Monday, January 28, 2008

Bioscience News Roundup: 01-28-08

Here are some of the interesting biology stories from the past week:

First off, there are all kinds of interesting bioscience posts rounded up for the Tangled Bank blog carnival at The Innoculated Mind. Also, John Wilkins has rounded up basic science concept posts at ScienceBlogs.

The big news of the past week was a report from the Venter Institute that they had succeeded in assembling an entire microbial genome from synthesized DNA. As Technology Review reports:

Biologists creating genetically engineered organisms now routinely order pieces of DNA that are 10,000 to 20,000 base pairs long--big enough to incorporate the genes for a single metabolic pathway. That allows researchers to engineer microbes that can perform specific tasks, but the ability to synthesize entire genomes could grant a whole new level of control over biological design. [. . . ] In the new study, scientists ordered 101 DNA fragments, encompassing the entire Mycoplasma genome, from commercial DNA synthesis companies. These fragments were designed so that each overlapped its neighboring sequence by a small amount; these overlapping stretches stick together, thanks to the chemical properties of DNA. Researchers then bound the fragments piece by piece, eventually generating the full 582,970 base pair Mycoplasma sequence.

The next step is to show that the synthesized genome is functional. Venter Institutes's ultimate goal is to create a completely synthetic organism.
Wired has several related articles:
The Panda's Thumb reports on a couple of cool articles that show how unicellular organisms like the giant slime mould can learn and remember.

Greg Laden has video of a talk by UC Biologist Robert Full on analyzing the motions of cockroaches, crabs and geckos and applying the information to creating "the perfect robotic distributed foot."

New Scientist shares a report on space-bred cockroaches from the Russian News agency Novosti:
. . . baby cockroaches conceived aboard a satellite in September have apparently grown up to be faster and tougher than their terrestrial brethren.The first creatures ever conceived in space also grew more quickly than ordinary Earth-bred cockroaches.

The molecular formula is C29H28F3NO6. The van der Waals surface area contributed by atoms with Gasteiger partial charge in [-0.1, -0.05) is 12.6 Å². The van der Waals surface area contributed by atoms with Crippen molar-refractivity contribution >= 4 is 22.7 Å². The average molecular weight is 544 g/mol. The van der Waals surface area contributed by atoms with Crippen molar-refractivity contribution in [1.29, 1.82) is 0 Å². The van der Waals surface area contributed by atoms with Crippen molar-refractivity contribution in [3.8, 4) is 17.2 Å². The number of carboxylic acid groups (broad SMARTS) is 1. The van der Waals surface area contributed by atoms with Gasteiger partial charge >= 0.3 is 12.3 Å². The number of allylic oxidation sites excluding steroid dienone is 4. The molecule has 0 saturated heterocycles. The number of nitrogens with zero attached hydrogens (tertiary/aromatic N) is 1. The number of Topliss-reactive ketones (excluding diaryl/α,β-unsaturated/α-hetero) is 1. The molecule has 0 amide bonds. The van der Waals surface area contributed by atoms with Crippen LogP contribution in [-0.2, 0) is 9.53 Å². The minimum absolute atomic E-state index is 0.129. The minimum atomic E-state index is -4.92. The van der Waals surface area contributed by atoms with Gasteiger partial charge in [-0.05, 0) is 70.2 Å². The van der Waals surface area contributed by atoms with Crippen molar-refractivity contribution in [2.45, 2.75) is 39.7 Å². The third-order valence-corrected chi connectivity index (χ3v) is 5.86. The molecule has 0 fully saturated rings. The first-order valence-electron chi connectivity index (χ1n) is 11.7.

A team of scientists from the University of Wisconsin, Madison and the University of Washington have analyzed the genome of the diatom Thalassiosira pseudonana and found a set of 75 genes involved in processing silica to form hard cell walls:
The new data will enable Sussman to start manipulating the genes responsible for silica production and potentially harness them to produce lines on computer chips. This could vastly increase chip speed, Sussman says, because diatoms are capable of producing lines much smaller than current technology allows.
Technology Review reports on studies of rural Ecuaorians who have a rare mutation making them resistant to grown hormone. The condition not only causes dwarfism and obesity, but also seems to protect from artherosclerosis and possibly cancer and type 2 diabetes. The hope is that it also increases longevity, as a similar mutation does in mice.
"In the mouse, the effect is major and striking," says Andrzej Bartke, a biologist at Southern Illinois University in Springfield, who is not involved in the project. "They seem protected from cancer and appear to have delayed aging by various measures. But there is almost no evidence that growth-hormone deficiency would extend life in humans."
Mind Hacks writes about a recent article by neuoscientist R. Douglas Fields that compares brain size and function across species.

It turns out that while whales have bigger brains, humans have more neurons. Nevertheless, whales have more glial cells.

Glial cells were traditionally thought to do nothing more than support and insulate the neurons, but it's becoming increasingly clear that they're actually part of the brain's processing system (although they're exact role is far from clear).

So maybe there's a lot more to the whale brain that it first appears.

Finally, ScientificMatch is a Boston-based dating service with a twist.
. . . personal chemistry matching is done via DNA analysis. The immune system is what has been found to affect sexual compatibility, with people tending to prefer those whose immune systems are different from their own. The benefits of well-matched immune systems, according to research cited by ScientificMatch, include a more satisfying sex life, increased faithfulness, higher fertility and healthier children. Members who sign up for the company's USD 1,995.95 service send a cheek swab to ScientificMatch, which analyses the portion of their DNA that relates to the immune system. Matches are then suggested with other members who have compatible chemistry. The matching process won't work for women on the pill or for people who weren't raised by their natural parents, ScientificMatch cautions. It will, however, work for those seeking same-sex relationships.
I'd be interested in knowing whether ScientificMatch has a higher success rate than eharmony or chemistry.com .

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